Europe needs to nurture a new generation of farmers

DISCLAIMER: All opinions in this column reflect the views of the author(s), not of EURACTIV.COM Ltd.

This article is part of our special report Rio+20: Charting a green future?.

The Common Agricultural Policy's reform needs to be decoupled from strict, technical standards that will be unappealing to younger generations if we are to have a sustainable farm policy, writes Staffan Nilsson.

Staffan Nilsson is president of the European Economic and Social Committee (EESC). The following commentary was first published here.

"There is no man-powered industrial process which is as efficient as photosynthesis when sunlight converts the carbon from the atmosphere into growing material. This process and water maintain all life on earth. This is the foundation of agriculture and of the farmer's role.

Staffan Nilsson is president of the European Economic and Social Committee (EESC). The following commentary was first published here.

"There is no man-powered industrial process which is as efficient as photosynthesis when sunlight converts the carbon from the atmosphere into growing material. This process and water maintain all life on earth. This is the foundation of agriculture and of the farmer's role.

We tend to forget this when we talk about the future reform of EU farm policy. Some EU member states and politicians often repeat that we should abolish the Common Agricultural Policy (CAP), but they do not see that this policy is key to the development of the EU common internal market. And in an internal common market we need a level playing field, not least when it comes to state aid.

I see the future EU farm policy elements as the same elements I strive to have on my plate in order to eat healthily: I know half of needs to consist of vegetables, a quarter of carbohydrates and the other quarter of meat. In the EU farm policy the balance we strive to strike is the following: 50% going into sustainable use of our limited natural resources, 25% into rural development and 25% into employment.

How is it that greening our economies and agriculture has become so indispensable for tomorrow's future? First, because we are rapidly reaching our planet's limits, with trends such as the destruction of biological diversity jeopardising our natural life support systems. Economic players, producers and consumers, must be mindful of this. Secondly, agriculture is about biological processes and these processes are by definition about taking care of life on earth: from soil and micro-organisms to plants, fauna and people.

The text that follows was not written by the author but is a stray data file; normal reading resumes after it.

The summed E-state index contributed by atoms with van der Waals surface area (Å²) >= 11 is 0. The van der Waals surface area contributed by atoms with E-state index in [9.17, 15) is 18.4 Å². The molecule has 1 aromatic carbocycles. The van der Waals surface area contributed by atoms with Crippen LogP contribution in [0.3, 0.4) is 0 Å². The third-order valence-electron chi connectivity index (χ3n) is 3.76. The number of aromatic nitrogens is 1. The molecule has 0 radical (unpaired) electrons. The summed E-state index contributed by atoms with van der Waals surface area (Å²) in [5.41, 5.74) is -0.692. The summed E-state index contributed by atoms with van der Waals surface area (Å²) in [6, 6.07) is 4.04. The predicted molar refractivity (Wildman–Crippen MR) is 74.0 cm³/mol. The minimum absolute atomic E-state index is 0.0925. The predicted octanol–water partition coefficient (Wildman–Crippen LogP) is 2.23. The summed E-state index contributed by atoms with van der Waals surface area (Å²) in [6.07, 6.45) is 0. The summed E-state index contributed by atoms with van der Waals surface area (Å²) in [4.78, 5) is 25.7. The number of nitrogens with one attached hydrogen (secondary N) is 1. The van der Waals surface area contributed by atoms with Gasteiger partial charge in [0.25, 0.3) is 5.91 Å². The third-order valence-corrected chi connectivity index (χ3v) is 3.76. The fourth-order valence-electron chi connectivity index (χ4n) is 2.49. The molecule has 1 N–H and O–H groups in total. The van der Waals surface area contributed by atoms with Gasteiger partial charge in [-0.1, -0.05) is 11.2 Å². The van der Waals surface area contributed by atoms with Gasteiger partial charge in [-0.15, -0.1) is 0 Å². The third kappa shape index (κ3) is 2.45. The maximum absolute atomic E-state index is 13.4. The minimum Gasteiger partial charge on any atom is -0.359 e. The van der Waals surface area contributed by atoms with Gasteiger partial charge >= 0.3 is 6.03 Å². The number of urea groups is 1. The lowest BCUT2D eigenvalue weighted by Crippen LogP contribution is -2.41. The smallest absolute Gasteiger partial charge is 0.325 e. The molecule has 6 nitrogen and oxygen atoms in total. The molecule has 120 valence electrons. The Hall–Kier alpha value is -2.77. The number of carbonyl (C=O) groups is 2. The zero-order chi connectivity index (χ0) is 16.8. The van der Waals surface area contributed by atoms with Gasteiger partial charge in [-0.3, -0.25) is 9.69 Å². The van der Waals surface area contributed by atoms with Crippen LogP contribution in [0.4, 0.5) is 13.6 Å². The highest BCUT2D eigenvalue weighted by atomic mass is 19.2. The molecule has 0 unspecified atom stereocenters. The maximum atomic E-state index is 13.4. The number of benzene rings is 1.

This is where discussions on agriculture take centre stage in sustainable development strategies, and in the preparations for Rio+20. And this is where we find full compatibility between sustainable agriculture and solutions to lots of other societal concerns such as the eradication of poverty and unemployment. Agriculture is part of the solution. Still, can we limit sustainability to food production, when in Europe and in other developed parts of the world we throw away one-third of the food we produce? The share of "produced but not consumed" food is even higher in the developing world, due to poor infrastructure for transport and storage. So we may also need to look more closely at consumption and waste.

At the same time, we have seen the average cost of household expenditure on food falling in real terms to historically low levels. Last year the UN FAO warned about the risk of a long-term rise in food prices, which have already, to some extent, affected people's reactions regarding the so-called Arab Spring. And the challenge for agriculture is to produce food for the expected additional two billion people by 2050.

A slightly different but related matter is the supply of big cities, totally dependent on transport systems. Today's distribution of food products from producers to people in the urban environment is based on a constant and daily flow. Is there any awareness of the vulnerability of supply systems?

Discussions between farmers, agro-industry players, environmental groups and consumers in the 27 member states are far from easy. Fair enough – debate and bargaining for the common good is at the heart of the European integration process. We need to make sure that a robust budget for the CAP is maintained. Otherwise, is it possible that the market price will pay for all farmers' supply? Unfortunately it is not so. And we need to make sure that there are neither losers nor winners, but fair, balanced and pragmatic redistribution of financial resources among Member States, bearing in mind the agricultural diversity across the EU and that the CAP budget is an investment for the future. It is important that farmers, whether from old or new member states, should not be hurt.

The greening component is actually a way of creating a stronger and more visible link between direct payments and the environmental public goods produced by farming. When possible, environmental measures should be based on win-win solutions for both the environment and growth. We cannot end up in a situation where the EU increases the costs of compliance for European farmers on the one hand, and on the other accepts, through trade agreements, cheap imports that need not to comply with the same rules.

We need to encourage and reform EU farm policy so that agriculture attracts younger generations. And the present economic crisis coupled with compliance with high quality and environmental standards are everyday challenges for European farmers. They are under pressure from markets. One-sixth of all jobs in Europe are related directly or indirectly to agricultural production, this figure being much higher in some member states. And it could be much more.

All this must be taken into account when we discuss a future CAP for the EU. There is no simple equation, but it must be resolved."

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